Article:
Black and White Thinking and Our Obsession With the Illusion of Control
I am constantly reminded of how pervasive our obsession with the illusion of control really is. I see this often with patients, but I myself am not impervious to it, no one really is. I think in many ways we are conditioned into trying to force things into a distinct and contained box, and we reject anything that doesn’t quite fit in any of the provided boxes we have. We don’t like grey. We tell ourselves we are trying to ‘make sense’ of something, but we are capable of doing so without utilizing black and white thinking, we just often choose not to. We get caught in the extreme ends of the pendulum swing and rarely appreciate the calm and security that we have when it stops moving. As a psychotherapist, I attribute much of the root of people’s anxiety to black and white thinking, with anxiety existing when we feel a sense of powerlessness. The idea that we either have control or we don’t is an illusion; control is much more complex than this, and it is exists on a spectrum, if at all.
I often think about the concept of control within the context of our feelings, thoughts, and behaviors, and how we often seek control over these things, both in ourselves and in others. There’s a distinct difference between feeling empowered over one’s own choices and conceptualizations of lived experiences, and holding power over how others feel, think, and behave. I think culturally we have been given many examples of the latter in recent history, and our culture’s obsession with having control over other people seems to be intensifying. This is the basis of slavery, isn’t it? The idea that because of someone’s whiteness, maleness, and economic status, they somehow had the right to own people. That is truly an evil, dehumanizing belief to hold, and yet it was normalized because other white people liked the idea that they had some kind of proximity to the person in control, which made them closer to attaining it themselves. The mere fact that a recent sitting president (talk about a need to have control over others) can proclaim that ANTIFA is bad and is somehow infringing on our rights, is both alarming and perplexing. Being anything but anti-facist could have gotten you killed a few decades ago in this country, especially to those who love capitalism and believe in its ideology. This thinly veiled assertion of free speech is actually the manifestation of a desire for a narcissistic person to obtain as much power as possible, and people fell for it because they believe that by proximity, they have a chance at being the one who holds the power some day.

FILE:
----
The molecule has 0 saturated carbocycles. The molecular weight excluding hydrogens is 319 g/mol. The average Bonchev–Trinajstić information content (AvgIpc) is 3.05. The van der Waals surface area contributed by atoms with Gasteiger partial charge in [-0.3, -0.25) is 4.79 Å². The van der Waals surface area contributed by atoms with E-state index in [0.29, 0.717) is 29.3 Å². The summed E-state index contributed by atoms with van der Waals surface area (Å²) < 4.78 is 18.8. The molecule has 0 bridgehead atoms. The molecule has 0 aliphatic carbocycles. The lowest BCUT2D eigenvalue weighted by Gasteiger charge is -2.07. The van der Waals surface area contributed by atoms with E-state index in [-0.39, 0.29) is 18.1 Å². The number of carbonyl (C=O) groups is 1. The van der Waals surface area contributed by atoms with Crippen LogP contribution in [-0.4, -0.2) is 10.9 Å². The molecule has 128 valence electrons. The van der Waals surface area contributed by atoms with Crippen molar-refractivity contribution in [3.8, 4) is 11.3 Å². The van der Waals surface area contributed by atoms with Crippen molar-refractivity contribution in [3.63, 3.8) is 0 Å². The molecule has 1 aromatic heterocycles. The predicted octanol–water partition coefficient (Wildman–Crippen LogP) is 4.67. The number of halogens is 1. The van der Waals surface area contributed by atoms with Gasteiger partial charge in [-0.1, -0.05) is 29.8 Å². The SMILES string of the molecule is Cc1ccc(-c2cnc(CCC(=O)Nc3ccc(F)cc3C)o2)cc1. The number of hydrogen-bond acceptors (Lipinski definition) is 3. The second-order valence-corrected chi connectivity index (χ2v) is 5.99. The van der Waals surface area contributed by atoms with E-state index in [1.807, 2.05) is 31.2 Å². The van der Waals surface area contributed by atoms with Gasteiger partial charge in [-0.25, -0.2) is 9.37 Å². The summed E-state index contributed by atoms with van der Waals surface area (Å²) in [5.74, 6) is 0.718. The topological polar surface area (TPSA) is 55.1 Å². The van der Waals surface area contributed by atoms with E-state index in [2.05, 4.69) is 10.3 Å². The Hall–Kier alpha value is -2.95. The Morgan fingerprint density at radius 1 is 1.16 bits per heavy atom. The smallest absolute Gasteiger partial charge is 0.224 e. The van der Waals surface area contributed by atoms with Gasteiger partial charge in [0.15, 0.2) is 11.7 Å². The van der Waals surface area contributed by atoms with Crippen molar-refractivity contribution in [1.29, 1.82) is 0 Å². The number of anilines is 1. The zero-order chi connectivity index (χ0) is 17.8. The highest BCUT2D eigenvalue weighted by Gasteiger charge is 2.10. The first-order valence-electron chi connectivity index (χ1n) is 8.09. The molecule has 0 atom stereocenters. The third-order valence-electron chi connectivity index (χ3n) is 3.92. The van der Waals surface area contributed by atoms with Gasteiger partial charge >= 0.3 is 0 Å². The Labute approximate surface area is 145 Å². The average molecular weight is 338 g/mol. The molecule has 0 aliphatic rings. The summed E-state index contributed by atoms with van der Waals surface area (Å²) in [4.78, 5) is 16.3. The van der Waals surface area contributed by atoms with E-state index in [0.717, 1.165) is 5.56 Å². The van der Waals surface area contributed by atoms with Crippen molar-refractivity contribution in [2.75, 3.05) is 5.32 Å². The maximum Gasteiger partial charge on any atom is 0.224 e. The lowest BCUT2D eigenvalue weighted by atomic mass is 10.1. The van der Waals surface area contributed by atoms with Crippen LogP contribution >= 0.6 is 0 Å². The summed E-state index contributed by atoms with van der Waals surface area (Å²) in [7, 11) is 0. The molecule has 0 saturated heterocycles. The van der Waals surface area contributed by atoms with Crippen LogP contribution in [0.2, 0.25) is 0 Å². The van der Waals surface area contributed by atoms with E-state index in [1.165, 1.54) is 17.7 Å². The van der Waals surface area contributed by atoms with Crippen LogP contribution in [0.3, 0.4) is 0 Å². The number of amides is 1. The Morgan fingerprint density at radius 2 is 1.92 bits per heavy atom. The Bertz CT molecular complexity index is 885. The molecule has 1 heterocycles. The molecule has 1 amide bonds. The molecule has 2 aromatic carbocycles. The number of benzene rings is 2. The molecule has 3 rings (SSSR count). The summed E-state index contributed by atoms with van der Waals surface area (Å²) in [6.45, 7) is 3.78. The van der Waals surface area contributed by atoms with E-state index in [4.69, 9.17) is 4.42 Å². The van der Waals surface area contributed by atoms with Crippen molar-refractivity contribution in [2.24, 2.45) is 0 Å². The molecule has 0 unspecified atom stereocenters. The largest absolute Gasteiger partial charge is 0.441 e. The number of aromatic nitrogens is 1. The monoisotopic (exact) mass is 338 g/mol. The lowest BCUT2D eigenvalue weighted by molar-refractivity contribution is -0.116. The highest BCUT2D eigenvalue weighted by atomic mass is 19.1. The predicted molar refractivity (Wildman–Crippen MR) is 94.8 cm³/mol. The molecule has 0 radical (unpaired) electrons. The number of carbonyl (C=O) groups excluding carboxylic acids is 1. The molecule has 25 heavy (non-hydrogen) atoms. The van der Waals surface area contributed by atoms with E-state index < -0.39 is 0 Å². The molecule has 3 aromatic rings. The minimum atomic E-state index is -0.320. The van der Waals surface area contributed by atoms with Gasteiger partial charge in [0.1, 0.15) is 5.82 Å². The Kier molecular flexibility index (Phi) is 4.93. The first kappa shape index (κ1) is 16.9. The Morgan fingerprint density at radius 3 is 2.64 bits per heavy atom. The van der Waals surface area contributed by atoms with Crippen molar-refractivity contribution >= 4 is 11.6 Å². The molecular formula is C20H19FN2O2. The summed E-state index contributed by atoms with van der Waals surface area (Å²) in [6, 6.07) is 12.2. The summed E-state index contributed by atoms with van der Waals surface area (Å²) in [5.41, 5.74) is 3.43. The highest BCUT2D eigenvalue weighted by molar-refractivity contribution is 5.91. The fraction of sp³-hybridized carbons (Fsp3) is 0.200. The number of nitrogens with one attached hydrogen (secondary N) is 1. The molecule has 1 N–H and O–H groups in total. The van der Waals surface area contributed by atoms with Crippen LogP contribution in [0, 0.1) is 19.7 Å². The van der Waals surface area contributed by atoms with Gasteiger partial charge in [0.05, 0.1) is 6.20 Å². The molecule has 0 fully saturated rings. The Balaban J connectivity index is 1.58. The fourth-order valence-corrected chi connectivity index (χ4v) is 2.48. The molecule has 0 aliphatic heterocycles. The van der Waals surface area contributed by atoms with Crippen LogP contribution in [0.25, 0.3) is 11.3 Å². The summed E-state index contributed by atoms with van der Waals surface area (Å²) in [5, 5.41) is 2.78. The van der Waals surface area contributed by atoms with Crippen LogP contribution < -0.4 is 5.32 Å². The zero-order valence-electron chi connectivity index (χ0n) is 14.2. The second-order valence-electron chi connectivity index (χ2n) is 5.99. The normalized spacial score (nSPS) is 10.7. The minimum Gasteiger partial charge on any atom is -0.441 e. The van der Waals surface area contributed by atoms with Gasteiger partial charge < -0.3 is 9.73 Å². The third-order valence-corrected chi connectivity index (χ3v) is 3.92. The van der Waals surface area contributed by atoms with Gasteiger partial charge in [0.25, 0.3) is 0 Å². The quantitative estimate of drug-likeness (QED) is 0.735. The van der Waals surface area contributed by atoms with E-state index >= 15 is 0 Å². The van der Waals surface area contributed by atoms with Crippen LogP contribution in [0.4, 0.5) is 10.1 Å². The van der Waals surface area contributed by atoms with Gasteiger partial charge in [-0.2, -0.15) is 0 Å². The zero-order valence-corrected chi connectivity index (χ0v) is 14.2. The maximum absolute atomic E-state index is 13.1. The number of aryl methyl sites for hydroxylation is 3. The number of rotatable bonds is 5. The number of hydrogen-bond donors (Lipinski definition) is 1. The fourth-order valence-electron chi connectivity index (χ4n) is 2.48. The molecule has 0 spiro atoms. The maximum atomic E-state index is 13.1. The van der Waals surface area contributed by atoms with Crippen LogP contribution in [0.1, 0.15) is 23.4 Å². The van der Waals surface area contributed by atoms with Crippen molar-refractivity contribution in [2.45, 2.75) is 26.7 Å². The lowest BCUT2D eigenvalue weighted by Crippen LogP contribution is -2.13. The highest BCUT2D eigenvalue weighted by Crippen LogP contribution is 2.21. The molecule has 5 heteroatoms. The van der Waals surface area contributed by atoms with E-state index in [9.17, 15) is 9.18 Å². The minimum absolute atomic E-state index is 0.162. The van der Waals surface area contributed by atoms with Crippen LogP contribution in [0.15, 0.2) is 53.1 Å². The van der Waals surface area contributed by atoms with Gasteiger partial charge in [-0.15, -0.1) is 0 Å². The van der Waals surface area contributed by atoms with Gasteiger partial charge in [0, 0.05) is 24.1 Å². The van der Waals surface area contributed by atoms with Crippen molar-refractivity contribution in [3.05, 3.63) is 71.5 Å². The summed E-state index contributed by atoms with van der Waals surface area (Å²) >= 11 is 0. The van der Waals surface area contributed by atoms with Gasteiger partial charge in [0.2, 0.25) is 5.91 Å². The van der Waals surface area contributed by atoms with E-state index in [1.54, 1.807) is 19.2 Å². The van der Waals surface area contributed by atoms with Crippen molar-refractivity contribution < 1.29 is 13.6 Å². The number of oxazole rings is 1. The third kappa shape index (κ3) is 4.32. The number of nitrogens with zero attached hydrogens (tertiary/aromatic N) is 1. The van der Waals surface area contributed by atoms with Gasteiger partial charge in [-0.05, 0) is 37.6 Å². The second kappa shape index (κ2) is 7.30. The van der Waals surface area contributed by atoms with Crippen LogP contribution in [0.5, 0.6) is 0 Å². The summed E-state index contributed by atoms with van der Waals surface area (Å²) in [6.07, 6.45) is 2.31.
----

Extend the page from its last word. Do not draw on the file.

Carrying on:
It’s the American Dream. Forget the white picket fence and the two and a half kids. The American capitalistic ideal is to have as much money and assets as possible, because money gives you power. That’s where the mobility in the power structure comes into play. The different permutations of various intersections of privileged identities tell you where you rank in the power structure, and while some may argue the order (who has more power, someone who is white and poor or someone who is a person of color and wealthy?), the general consensus is that being a middle aged to older (late 40s-mid 70s) white cishet wealthy able-bodied Christian man is the ultimate degree of power in this country. Look at elected officials, for instance. The disproportionate representation of that demographic is laughable. Who are these people who claim to represent a country that no longer looks like them? People, many of whom grew up and were educated during Jim Crow and who hold onto the beliefs of their generation, whether they announce it publicly or whisper it quietly. Modern conservative people, who feel so threatened by socialism that they’re willing to kill and die for it. The concept of providing resources for everyone poses such a threat to the power structure that they have relied on for generations, that they are willing to come up with new creative ways to argue against it. It's all a response to mediocrity and entitlement, frankly.